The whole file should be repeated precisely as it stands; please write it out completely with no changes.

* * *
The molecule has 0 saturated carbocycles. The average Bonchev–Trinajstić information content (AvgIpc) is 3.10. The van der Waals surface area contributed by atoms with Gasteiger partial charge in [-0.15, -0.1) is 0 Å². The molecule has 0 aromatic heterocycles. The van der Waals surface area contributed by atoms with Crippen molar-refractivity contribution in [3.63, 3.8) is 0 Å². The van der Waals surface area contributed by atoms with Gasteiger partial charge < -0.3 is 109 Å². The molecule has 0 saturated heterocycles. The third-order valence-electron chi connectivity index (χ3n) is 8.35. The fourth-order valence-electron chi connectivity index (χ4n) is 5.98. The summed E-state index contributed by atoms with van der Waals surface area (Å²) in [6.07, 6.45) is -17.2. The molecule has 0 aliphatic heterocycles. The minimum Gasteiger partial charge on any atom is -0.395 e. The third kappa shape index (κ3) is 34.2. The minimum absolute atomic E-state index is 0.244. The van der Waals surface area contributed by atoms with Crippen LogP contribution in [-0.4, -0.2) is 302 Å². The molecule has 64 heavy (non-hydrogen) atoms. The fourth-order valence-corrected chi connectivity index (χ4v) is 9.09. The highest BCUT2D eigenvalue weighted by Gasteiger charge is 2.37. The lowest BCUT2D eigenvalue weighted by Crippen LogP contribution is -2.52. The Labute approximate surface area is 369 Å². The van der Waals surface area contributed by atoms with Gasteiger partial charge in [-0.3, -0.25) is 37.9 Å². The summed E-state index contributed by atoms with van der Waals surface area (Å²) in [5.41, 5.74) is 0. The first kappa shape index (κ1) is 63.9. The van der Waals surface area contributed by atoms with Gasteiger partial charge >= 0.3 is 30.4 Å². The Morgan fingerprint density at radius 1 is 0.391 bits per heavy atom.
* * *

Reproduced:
The molecule has 0 saturated carbocycles. The average Bonchev–Trinajstić information content (AvgIpc) is 3.10. The van der Waals surface area contributed by atoms with Gasteiger partial charge in [-0.15, -0.1) is 0 Å². The molecule has 0 aromatic heterocycles. The van der Waals surface area contributed by atoms with Crippen molar-refractivity contribution in [3.63, 3.8) is 0 Å². The van der Waals surface area contributed by atoms with Gasteiger partial charge < -0.3 is 109 Å². The molecule has 0 saturated heterocycles. The third-order valence-electron chi connectivity index (χ3n) is 8.35. The fourth-order valence-electron chi connectivity index (χ4n) is 5.98. The summed E-state index contributed by atoms with van der Waals surface area (Å²) in [6.07, 6.45) is -17.2. The molecule has 0 aliphatic heterocycles. The minimum Gasteiger partial charge on any atom is -0.395 e. The third kappa shape index (κ3) is 34.2. The minimum absolute atomic E-state index is 0.244. The van der Waals surface area contributed by atoms with Crippen LogP contribution in [-0.4, -0.2) is 302 Å². The molecule has 64 heavy (non-hydrogen) atoms. The fourth-order valence-corrected chi connectivity index (χ4v) is 9.09. The highest BCUT2D eigenvalue weighted by Gasteiger charge is 2.37. The lowest BCUT2D eigenvalue weighted by Crippen LogP contribution is -2.52. The Labute approximate surface area is 369 Å². The van der Waals surface area contributed by atoms with Gasteiger partial charge in [-0.3, -0.25) is 37.9 Å². The summed E-state index contributed by atoms with van der Waals surface area (Å²) in [5.41, 5.74) is 0. The first kappa shape index (κ1) is 63.9. The van der Waals surface area contributed by atoms with Gasteiger partial charge >= 0.3 is 30.4 Å². The Morgan fingerprint density at radius 1 is 0.391 bits per heavy atom.